With a growing number of small to medium enterprises (SME) in Australia, chances are you have small business owner clients looking for financing avenues that don’t require a fixed asset like a property for security.
Cash flow financing is a form of financing in which a company's expected cash flow is used as security against the loan.
Cash flow financing can take different forms for example invoice financing (also referred to as invoice factoring or debtor financing) where the customer receives a loan secured by the future payment of their invoices. There are also unsecured business loans that can help businesses manage their cash flow or grow their business.
As Henry Studdert, Marketing and CX Manager at TrailBlazer Finance explains, “Cash flow funding comes in if you’re hard asset light but cashflow predictable.”
“It’s a great solution for businesses that have reliable, recurring and stable revenue” he added.
According to Henry, the uses for cash flow financing are limitless.
“While not limited to, a lot of our clientele use it to grow their businesses, make strategic acquisitions or consolidate debt”, he said.
Broker Anthony Landahl’s clients are predominantly business owners and business managers. He offers the full breadth of finance options for his clients’ personal and business needs.
“There are two main sorts of areas people might want to use cash flow finance – for working capital requirements, which is essentially to fund the operations of the business, or for growth, which is to fund future opportunities in the business,” he said.
Paul Dubois specialises in commercial transactions for businesses with a turnover of $5-75 million. He says cash flow financing is really for anybody who doesn’t have assets in land or buildings citing manufacturing and import companies as classic examples of cash flow finance candidates.
“They are ‘sticky clients’ who have financing needs three to four times a year,” he said.
Do research – cash flow finance products, lenders and demand are growing
Australian banks are traditionally hard asset, property backed lenders and business owners have often used their family home or personal credit cards to fund their operations, which has created opportunity for other types of lenders to enter the market.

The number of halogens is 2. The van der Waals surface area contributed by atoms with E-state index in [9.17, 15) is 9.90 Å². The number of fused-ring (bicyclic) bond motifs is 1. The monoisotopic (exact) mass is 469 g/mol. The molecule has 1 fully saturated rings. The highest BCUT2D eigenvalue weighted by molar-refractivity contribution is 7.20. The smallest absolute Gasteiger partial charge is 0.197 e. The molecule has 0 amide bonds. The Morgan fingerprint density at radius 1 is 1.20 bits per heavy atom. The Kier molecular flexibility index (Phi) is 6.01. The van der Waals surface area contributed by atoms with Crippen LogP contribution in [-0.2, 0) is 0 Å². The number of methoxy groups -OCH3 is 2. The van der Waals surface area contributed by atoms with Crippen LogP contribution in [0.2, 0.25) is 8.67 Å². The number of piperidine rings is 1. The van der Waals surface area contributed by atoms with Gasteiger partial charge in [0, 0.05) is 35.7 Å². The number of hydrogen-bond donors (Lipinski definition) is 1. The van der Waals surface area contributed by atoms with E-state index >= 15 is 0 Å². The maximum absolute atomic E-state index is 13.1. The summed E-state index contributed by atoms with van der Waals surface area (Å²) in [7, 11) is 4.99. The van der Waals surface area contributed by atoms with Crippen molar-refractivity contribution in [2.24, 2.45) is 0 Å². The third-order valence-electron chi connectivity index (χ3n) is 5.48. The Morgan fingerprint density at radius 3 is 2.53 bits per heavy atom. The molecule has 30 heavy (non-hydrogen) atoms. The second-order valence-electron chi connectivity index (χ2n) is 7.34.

For Anthony, the first step in expanding into cash flow is to do research – on both the types of providers and finance options available as well as scenarios and types of clients these options are appropriate for.
“There’s a lot of opportunity in the commercial space, there’s a lot of innovative products, there’s a lot of new providers in that space now but it’s not something you step into lightly.
“You need to really understand the area, you need to understand the solutions, build relationships with the providers and build a solid foundation before you take it to market,” he said.
There are several ways a broker can expand their understanding of cash flow finance. You can get in contact with their aggregator to understand which small business lenders you have access to. By talking to other small business brokers and attending trade days you can uncover key insights. Business Development Managers at lenders are also a great source information.
Henry, from TrailBlazer Finance, suggests that brokers get in touch with them if they identify professional services clients that are well-suited to cashflow financing. From there they will guide the broker through the nuances of cashflow financing until they’re completely equipped to handle the process themselves.
“We’re effectively paying brokers commission [on approved loans] while we train them, and in doing so, helping them to build out their service offering” he added.
Getting a mentor is another recommendation from Paul for understanding cash flow finance.
“A mentor can guide you through your first couple of loans,” says Paul.
“They may take part of the commission as a fee, but once you know [the process] it’s simple and if in the future you have a really complex loan, like a merger or acquisition, your mentor is there for you and you can do a fee split.”
Look at your existing clients' needs
Henry, Paul and Anthony all agree that the best place for a broker to start when it comes to identifying potential cash flow finance customers is their existing referral and client base.
Let your referral partners know what you can offer, you might even be able to educate them on the opportunities of cash flow finance for a business.
Look at your database to see which clients run their own business, look at bank statements to identify financing opportunities and have conversations to let them know you’re able to help.
“Don’t be afraid to ask questions. The more ways you can help a client the greater relationship you’ll have with them,” said Paul.
“You don’t know until you look.”
For more information on understanding cash flow financing and small business lending, the following resources are available free to MFAA members: